|Stylized California highway marker (mission bell and |
shepherd’s crook). Its real-life counterparts can be
found along US 101 between Los Angeles and San Jose.
Some show up after dark with six-packs of beer and stay until late. Others, sometimes the homeless, stay the whole night.
Tidewrack shack with seaweed. A variation of the
Paleo-Survivalist style emphasizing Spanish moss
over seaweed is common along the southeastern
Beach creations come in various shapes and sizes. Lean-tos, burners, tepees, A-frames, dugouts, pillboxes, circulars, and wind breaks are among the most common. Some aren’t so much structures as sand art incorporating driftwood, rocks, seashells, and feathers.
“Welcome” sign, Nazca-like lines, cairns, bird’s
beak totem with kelp. It seemed like the hip
beginning of something – maybe a trendy motel.
Oh, the beach, the beach.
In some cultures, driftwood has been viewed as a sort of fundamental element, like earth, air, fire, and water. According to Norse mythology, Ask and Embla, the first human couple, were made from driftwood by Odin (god of a litany of things) and his brothers, Vili and Vé. The Vikings had the habit of throwing wood into the sea before making landfall, then building their mead halls wherever the wood washed up. Perhaps they figured if you fell in the drink while drunk, you’d drift to shore like the jettisoned wood, not out to sea and be sunk.
A recent book, Driftwood Forts of the Oregon Coast by James Herman, waxes philosophical about all this. “Something deep and dark runs through the forts here [north jetty of the Siuslaw River],” he says. “It’s not a bad thing…The forts are smoky and talk to you, even if you aren’t listening.” Where there’s smoke, there’s fire, so maybe Herman is on to something even it’s coming from smoke signals.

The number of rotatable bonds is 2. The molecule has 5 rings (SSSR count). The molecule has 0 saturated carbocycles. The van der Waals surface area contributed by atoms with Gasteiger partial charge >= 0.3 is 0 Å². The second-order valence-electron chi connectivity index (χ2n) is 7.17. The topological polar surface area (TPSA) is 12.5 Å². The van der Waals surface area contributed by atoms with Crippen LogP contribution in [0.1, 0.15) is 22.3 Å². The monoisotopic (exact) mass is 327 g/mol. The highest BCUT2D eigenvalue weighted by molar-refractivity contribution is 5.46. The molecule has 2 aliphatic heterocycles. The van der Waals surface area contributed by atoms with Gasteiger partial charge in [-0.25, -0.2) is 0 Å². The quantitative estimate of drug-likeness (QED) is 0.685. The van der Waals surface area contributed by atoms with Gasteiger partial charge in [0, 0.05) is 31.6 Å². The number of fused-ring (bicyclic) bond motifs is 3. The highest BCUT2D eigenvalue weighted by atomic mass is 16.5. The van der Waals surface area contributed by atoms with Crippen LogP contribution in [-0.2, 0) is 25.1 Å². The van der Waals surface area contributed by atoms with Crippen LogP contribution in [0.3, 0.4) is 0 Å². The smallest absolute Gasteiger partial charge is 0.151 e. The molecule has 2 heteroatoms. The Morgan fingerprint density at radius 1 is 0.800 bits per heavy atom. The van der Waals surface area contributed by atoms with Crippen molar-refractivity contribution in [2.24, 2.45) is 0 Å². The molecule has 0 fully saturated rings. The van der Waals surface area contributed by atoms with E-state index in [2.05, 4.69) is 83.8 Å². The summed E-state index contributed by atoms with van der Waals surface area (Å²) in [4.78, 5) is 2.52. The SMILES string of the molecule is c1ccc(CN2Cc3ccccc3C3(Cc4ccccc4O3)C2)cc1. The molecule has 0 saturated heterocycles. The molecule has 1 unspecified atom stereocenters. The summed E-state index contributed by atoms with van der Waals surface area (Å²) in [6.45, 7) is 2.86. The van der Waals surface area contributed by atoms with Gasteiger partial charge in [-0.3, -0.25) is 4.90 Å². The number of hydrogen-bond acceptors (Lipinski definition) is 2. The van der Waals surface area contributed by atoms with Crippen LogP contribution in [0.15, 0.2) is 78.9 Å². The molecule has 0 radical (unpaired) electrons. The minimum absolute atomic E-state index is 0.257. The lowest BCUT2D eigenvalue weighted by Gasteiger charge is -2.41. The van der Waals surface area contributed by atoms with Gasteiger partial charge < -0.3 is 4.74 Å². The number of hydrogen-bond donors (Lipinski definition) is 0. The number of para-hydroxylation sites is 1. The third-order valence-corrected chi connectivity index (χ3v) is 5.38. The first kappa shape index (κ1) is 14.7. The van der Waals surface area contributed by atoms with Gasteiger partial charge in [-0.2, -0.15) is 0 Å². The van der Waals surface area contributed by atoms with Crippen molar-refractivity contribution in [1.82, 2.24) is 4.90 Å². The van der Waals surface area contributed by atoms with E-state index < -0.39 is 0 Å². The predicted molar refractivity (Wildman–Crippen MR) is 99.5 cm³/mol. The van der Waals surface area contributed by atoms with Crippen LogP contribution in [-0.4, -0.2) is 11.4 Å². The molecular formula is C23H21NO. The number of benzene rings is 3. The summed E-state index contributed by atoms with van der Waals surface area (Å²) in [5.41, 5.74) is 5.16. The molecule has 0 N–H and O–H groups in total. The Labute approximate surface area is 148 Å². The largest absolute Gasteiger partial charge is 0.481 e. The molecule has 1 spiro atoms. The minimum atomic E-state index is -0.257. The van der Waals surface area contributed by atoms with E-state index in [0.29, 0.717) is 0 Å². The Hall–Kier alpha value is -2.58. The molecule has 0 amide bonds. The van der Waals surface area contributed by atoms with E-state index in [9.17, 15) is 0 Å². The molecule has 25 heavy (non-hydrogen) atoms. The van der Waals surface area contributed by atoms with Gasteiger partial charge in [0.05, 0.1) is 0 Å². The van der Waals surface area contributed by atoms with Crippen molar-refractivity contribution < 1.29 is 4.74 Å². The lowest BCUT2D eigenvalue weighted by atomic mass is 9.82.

Flotsam’s many forms: Installation by Zoe Leonard (Whitney Museum of American Art, March-June, 2018, New York) reimagined for the beach. At first glance through the gallery doorway during your visit to this display, you might have meet with a little confusion – misread the installation and its uniformed guard as the queued-up, secured luggage of an actual tour group. For a brief moment you might have hesitated to go in. What on earth was a baggage room doing amidst an enfilade of galleries? And how come none of the suitcases had wheels or retractable handles? So many questions, so few answers. Yet one answer may wash up on the beach. For works of this ilk, it seems to me, are ideally suited to the beach. The rich offset of the shoreline, for example, would highlight the suitcases in ways not possible in an expressionless and otherwise vacant (except for a few wall-mounted photos) gallery. Ocean swells would bring to bear the timeless forces that ceaselessly work and re-work the wrack line, lending a certain dynamic. Slick with Vanicream®, visitors sporting Oakleys® and Tevas® would queue up galore for a glimpse of the plein air spectacle, especially during high water. And, yes, there’d be spare suitcases aplenty – where these came from. Just in case.
“Standing Supplicants” (mixed media), 2017. This installation could be
a museum piece, beach and all.
“Sticklers for a lineup” (seawater, wood on sand), 2018
Atrophy & Hypertrophy, demiurges of the primal flood. And Pericles!
At Hendry’s Beach, wooden park benches feature cast bronze memorials –
a semblance of permanence aloof from the tides but also a reminder of the
|My Little Grass Schack|